Waiting for the Muse


On a fall day,

the girl approaches me,

“Mrs. Woodall, are you going to do NANO this year?”

Happily she waves a notebook in the air, showing me her set up

thinking I’m a kindred spirit, a fellow writer.

I excuse myself, “I don’t do fiction,” like I can throw that out there

the same way I say, “I can’t sing.”

My singing is bad–I’ve tried.

My fiction. I haven’t–not so much.

Fiction I haven’t attempted

since middle school.

I wonder if the writer’s voice of my fiction

would be better than my singing voice–

it couldn’t be worse.

This blog is forlorn,

waiting for my words.

A novel in a month ain’t gonna happen.

Weekly writing–is that too much?


I write–don’t I?

Lesson plans.


Monthly school calendar.


Walk through evals.


Department Orders.

Book club stuff.


Professional posts.

Modeling and scaffolding for kids.



Isn’t that writing?

Does that count?

Where is my muse?


Over here–I’m in need

of some inspiration.

I am walking in the valley,


words don’t come.

I sputter.

I falter.

I type and delete.

Thoughts never complete.

Meandering moments

as I try to find my muse.

Maybe I will say yes to writing again.

and be on the writing project teaching team.

Maybe that will inspire me to seek out

the writer that lies dormant inside

instead of waiting for the muse

that might never come

unless I put my fingers on the keys

and go through the motion

finding discipline,

seeking inspiration of germinating thoughts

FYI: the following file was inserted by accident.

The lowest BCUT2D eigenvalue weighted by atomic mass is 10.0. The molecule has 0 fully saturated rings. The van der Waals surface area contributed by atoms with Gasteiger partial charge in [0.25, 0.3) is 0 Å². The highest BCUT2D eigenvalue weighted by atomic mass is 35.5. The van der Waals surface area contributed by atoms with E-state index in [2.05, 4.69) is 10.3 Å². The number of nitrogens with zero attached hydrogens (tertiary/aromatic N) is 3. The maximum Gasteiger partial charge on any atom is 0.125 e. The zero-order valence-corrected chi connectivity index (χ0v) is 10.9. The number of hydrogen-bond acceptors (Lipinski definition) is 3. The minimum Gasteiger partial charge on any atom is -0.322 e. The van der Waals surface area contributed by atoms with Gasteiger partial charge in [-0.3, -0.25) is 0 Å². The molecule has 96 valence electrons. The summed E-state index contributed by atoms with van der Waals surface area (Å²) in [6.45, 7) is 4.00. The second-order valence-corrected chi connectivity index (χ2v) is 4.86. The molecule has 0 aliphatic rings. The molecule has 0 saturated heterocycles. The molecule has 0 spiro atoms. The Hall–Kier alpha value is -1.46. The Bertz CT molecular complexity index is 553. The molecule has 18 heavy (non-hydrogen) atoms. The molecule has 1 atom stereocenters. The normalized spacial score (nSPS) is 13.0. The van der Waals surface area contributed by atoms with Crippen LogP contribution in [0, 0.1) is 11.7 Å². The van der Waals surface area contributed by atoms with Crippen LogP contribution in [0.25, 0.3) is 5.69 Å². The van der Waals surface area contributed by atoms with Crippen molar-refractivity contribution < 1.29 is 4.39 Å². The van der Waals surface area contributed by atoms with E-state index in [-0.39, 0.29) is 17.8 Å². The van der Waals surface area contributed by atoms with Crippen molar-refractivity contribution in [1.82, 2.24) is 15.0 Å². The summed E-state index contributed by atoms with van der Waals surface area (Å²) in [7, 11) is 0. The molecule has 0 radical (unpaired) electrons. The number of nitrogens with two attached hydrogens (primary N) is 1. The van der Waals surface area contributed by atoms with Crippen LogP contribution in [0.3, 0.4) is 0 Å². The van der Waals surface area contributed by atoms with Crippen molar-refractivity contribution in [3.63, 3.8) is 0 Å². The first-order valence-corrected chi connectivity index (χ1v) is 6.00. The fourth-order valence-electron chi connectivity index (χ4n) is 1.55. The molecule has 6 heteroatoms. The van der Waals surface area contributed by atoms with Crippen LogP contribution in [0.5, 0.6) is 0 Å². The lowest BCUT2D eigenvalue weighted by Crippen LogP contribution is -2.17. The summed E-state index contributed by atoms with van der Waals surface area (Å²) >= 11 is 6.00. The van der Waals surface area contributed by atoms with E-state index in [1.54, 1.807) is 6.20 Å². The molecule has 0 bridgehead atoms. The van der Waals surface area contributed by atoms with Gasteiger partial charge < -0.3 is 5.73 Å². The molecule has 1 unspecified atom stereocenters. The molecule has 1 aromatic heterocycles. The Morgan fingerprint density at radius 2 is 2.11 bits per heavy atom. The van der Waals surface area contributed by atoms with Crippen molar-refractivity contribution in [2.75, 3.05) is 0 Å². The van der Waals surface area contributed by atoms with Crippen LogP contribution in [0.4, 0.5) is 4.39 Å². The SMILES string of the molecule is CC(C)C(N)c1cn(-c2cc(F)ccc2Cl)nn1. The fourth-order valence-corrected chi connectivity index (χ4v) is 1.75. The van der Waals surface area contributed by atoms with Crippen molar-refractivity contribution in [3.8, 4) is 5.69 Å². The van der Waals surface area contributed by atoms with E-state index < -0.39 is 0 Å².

instead of waiting for the muse to nurture my soul.

For now,

I try to make it each Tuesday

to my blog

going through the motions

and hoping

the muse will find me



6 thoughts on “Waiting for the Muse

  1. It sounds like your “life” has taken the wind out of your writing sails! The theme on so many posts this week is the need for time to write. This is no only true for us, but also for our students. We have so much “work” to do in school and they have so much “homework” to do that time for READING as well as WRITING is smushed into the smallest of spots of our lives. You are not alone and your post makes me stop and think about the demands on us all.


  2. Everyone is too, too busy. It seems sometimes like the perfect storm. I hope you’ll find the time to write just for you, and then that muse will sit down beside you. Although hard to read, I think you just wrote a beauty of a response to your life right now-you did write!


  3. I know how you feel – teaching writing, but not actually being a writer. That is the beauty of NaNoWriMo. No one has to see it, you don’t have time to self-edit, and a horrible first draft is expected! Who knows what creativity is hiding in your unwritten novel. I am challenging myself to turn off my “inner editor” just as NaNo tells our students. It’s nothing I’ve ever done before, and I’m excited!


  4. margaretsmn

    Nanowrimo scares me to death, but I have a 4th grader and a 6th grader ready to take it on. Can I join them? Yikes! I like this poem so much because it is me, except the part about singing cause I can do that one. And I have written fiction. Thinking about doing a verse novel for nano. Wanta join me? How can we connect on the site? It daunts me, haunts me. Maybe together we can get the courage to dive in?


  5. Thinking Margaret–I may join that student…I have an idea I am going to share with her and with my principal—thanks for supporting me. I will see if we can connect if I do.


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